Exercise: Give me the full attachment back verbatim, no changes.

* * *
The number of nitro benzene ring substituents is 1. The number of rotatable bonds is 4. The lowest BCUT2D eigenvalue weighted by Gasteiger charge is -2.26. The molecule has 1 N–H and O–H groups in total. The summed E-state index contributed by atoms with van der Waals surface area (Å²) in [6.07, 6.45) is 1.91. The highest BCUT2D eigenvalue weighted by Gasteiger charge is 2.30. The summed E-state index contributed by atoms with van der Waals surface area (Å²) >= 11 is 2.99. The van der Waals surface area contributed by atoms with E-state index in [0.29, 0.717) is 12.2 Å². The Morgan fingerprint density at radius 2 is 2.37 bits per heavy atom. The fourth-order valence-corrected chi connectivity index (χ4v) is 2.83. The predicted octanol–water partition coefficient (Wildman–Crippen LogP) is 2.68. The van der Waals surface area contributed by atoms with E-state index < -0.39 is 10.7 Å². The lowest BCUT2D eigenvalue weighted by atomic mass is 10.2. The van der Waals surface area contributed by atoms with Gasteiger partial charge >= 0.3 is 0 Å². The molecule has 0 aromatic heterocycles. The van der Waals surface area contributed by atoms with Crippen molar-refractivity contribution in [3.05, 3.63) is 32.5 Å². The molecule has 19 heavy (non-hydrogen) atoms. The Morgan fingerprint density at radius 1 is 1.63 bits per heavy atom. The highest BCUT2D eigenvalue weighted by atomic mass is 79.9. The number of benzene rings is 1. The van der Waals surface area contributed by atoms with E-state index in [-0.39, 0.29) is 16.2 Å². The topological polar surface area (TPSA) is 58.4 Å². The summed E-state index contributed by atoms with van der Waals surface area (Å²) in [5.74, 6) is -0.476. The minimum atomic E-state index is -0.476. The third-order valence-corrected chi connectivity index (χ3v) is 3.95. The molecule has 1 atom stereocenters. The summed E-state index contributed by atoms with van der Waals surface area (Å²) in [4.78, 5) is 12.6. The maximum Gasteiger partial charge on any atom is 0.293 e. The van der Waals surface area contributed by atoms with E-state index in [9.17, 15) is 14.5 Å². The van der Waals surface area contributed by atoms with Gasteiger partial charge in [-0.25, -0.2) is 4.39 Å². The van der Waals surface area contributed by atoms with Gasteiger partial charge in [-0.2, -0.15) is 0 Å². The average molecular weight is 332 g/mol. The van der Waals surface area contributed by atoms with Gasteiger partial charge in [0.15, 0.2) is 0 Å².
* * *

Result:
The number of nitro benzene ring substituents is 1. The number of rotatable bonds is 4. The lowest BCUT2D eigenvalue weighted by Gasteiger charge is -2.26. The molecule has 1 N–H and O–H groups in total. The summed E-state index contributed by atoms with van der Waals surface area (Å²) in [6.07, 6.45) is 1.91. The highest BCUT2D eigenvalue weighted by Gasteiger charge is 2.30. The summed E-state index contributed by atoms with van der Waals surface area (Å²) >= 11 is 2.99. The van der Waals surface area contributed by atoms with E-state index in [0.29, 0.717) is 12.2 Å². The Morgan fingerprint density at radius 2 is 2.37 bits per heavy atom. The fourth-order valence-corrected chi connectivity index (χ4v) is 2.83. The predicted octanol–water partition coefficient (Wildman–Crippen LogP) is 2.68. The van der Waals surface area contributed by atoms with E-state index < -0.39 is 10.7 Å². The lowest BCUT2D eigenvalue weighted by atomic mass is 10.2. The van der Waals surface area contributed by atoms with Gasteiger partial charge >= 0.3 is 0 Å². The molecule has 0 aromatic heterocycles. The van der Waals surface area contributed by atoms with Crippen molar-refractivity contribution in [3.05, 3.63) is 32.5 Å². The molecule has 19 heavy (non-hydrogen) atoms. The Morgan fingerprint density at radius 1 is 1.63 bits per heavy atom. The highest BCUT2D eigenvalue weighted by atomic mass is 79.9. The number of benzene rings is 1. The van der Waals surface area contributed by atoms with E-state index in [-0.39, 0.29) is 16.2 Å². The topological polar surface area (TPSA) is 58.4 Å². The summed E-state index contributed by atoms with van der Waals surface area (Å²) in [5.74, 6) is -0.476. The minimum atomic E-state index is -0.476. The third-order valence-corrected chi connectivity index (χ3v) is 3.95. The molecule has 1 atom stereocenters. The summed E-state index contributed by atoms with van der Waals surface area (Å²) in [4.78, 5) is 12.6. The maximum Gasteiger partial charge on any atom is 0.293 e. The van der Waals surface area contributed by atoms with E-state index in [9.17, 15) is 14.5 Å². The van der Waals surface area contributed by atoms with Gasteiger partial charge in [-0.25, -0.2) is 4.39 Å². The van der Waals surface area contributed by atoms with Gasteiger partial charge in [-0.2, -0.15) is 0 Å². The average molecular weight is 332 g/mol. The van der Waals surface area contributed by atoms with Gasteiger partial charge in [0.15, 0.2) is 0 Å².